SBJ/May 20-26, 2013/Media

ACC network may stall over rights issues

Don’t expect an ACC-branded TV channel to be launched any time soon.

The biggest problem so far is a rights issue. ESPN needs to control the conference’s syndicated rights to launch a channel. But those rights are tied up until 2027 through deals with Raycom and Fox Sports Net.

“There’s no way an ACC network co-exists with a syndicated model,” said Chris Bevilacqua, a media consultant who worked with the Pac-12 to form a league network. “They’re going to have to get those rights back.”

Just a couple of weeks after the ACC renegotiated its ESPN deal and all 15 schools agreed to grant their media rights to the conference, giving the league the kind of long-term security that will theoretically keep it together, a conference network became a hot topic.

But last week’s annual spring meetings at Amelia Island, Fla., served as a reminder that it’s going to be a long and winding path to get to a channel. There was much more discussion about the prospects for a channel outside the meeting rooms than there was inside, say sources who attended the meetings.

Raycom holds the rights to live ACC football and basketball games, and sublicensed the rights of some to Fox.
Photo by: GETTY IMAGES
With subjects like the future of the men’s basketball tournament dominating conversation, the channel hardly came up, even though ESPN executives Burke Magnus and Dan Margulis attended the meetings, as they typically do.

The week before, ESPN and Raycom engaged in meetings at the Charlotte offices of ESPN Regional Television, but those talks centered on how to program new member Notre Dame, not how to work together on a channel.

Such a league-branded channel is considered vital to the conference’s financial future. The Big Ten, Pac-12 and SEC, beginning next year, all have channels dedicated to their leagues.

But the only commitment ESPN has given the ACC is that it will discuss the benefits of launching a channel. Industry insiders say there is not a rush to put together an ACC channel, and that it likely would be 2016 or 2017 before one would launch, if then.

If, in three to four years, ESPN decides an ACC channel is not financially viable, sources say there will still be financial benefits to the ACC.

The league’s current media rights contract is valued at $260 million a year through 2027, or about $18 million per school on an average annual basis across 14 schools. Notre Dame’s cut is much smaller because the Irish have their own football deal with NBC.

ESPN, if it says no to a channel, would increase its compensation to the ACC, pushing the per-school average to close to $20 million.

The main roadblock is rights. When it signed its ACC deal in 2010, ESPN and Charlotte-based Raycom Sports cut a deal that grants Raycom the ACC’s digital and corporate sponsorship rights, plus a heavy dose of live football and basketball games. Through a sublicensing agreement, Raycom owns the rights to 31 live football games and 60 live men’s basketball games.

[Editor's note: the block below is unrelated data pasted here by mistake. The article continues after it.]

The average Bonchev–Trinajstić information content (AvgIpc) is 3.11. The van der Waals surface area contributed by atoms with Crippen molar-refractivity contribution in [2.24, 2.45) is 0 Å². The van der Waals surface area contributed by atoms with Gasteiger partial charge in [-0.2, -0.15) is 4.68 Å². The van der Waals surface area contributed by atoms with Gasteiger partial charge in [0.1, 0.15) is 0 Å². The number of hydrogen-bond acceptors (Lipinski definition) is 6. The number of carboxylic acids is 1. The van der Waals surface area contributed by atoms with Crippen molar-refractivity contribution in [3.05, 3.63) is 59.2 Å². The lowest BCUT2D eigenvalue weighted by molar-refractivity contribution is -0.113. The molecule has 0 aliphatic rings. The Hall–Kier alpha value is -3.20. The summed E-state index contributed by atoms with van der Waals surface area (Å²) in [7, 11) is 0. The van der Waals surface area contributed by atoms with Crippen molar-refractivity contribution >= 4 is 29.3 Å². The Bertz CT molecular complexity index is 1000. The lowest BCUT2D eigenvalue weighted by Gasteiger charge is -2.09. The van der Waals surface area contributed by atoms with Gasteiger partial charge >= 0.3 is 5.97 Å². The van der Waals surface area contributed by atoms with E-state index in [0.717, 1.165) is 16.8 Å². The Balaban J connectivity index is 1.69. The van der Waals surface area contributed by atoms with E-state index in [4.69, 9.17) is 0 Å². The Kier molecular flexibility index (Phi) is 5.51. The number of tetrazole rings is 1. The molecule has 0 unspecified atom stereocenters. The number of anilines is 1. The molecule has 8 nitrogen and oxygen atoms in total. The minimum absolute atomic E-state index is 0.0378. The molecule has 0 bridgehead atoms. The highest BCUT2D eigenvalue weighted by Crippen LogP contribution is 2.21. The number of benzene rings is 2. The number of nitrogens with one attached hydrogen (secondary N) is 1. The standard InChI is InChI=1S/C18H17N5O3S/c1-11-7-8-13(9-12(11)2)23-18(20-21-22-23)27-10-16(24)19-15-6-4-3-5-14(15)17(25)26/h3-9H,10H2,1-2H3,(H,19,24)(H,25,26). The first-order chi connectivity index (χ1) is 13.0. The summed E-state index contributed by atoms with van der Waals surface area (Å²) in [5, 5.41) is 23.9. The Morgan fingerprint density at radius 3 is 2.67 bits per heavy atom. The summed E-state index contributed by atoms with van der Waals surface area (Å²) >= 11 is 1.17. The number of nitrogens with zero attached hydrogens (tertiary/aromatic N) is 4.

Even if the conference is able to buy back those rights from Raycom, a second roadblock remains. Raycom sublicensed 17 of those football games and 25 of those basketball games to Fox, which carries the games on its regional sports networks throughout the ACC footprint. Live local sports programming is important to Fox’s RSNs, and they are not likely to give up those games cheaply.

The games that stay with Raycom make up the ACC’s long-running syndicated package that is distributed to more than 50 million households on over-the-air networks, and reaches 25 of the top 50 U.S. TV markets.

Those deals extend through 2027.

It’s unlikely that ESPN will try to launch a channel without those rights. ESPN brought all of those rights — TV, digital, sponsorship — together as it formed the SEC Network, which launches in August 2014.

“I just wonder if the ACC is a little late to the party,” Bevilacqua said. “They had the opportunity to look at this several years ago and decided not to pursue it, when in fact, that was the more appropriate window. A lot has happened since then, and a lot of other programming services have popped up. There’s even more headwind out there now that makes launching a network not impossible, but certainly harder to do.”

The ACC has made the case that its league is perfectly suited for a channel. It cites figures that show the ACC has more TV households in its footprint, 43 million, than any other conference.

Duke Athletic Director Kevin White, North Carolina AD Bubba Cunningham and Clemson AD Dan Radakovich form the ACC’s TV subcommittee.

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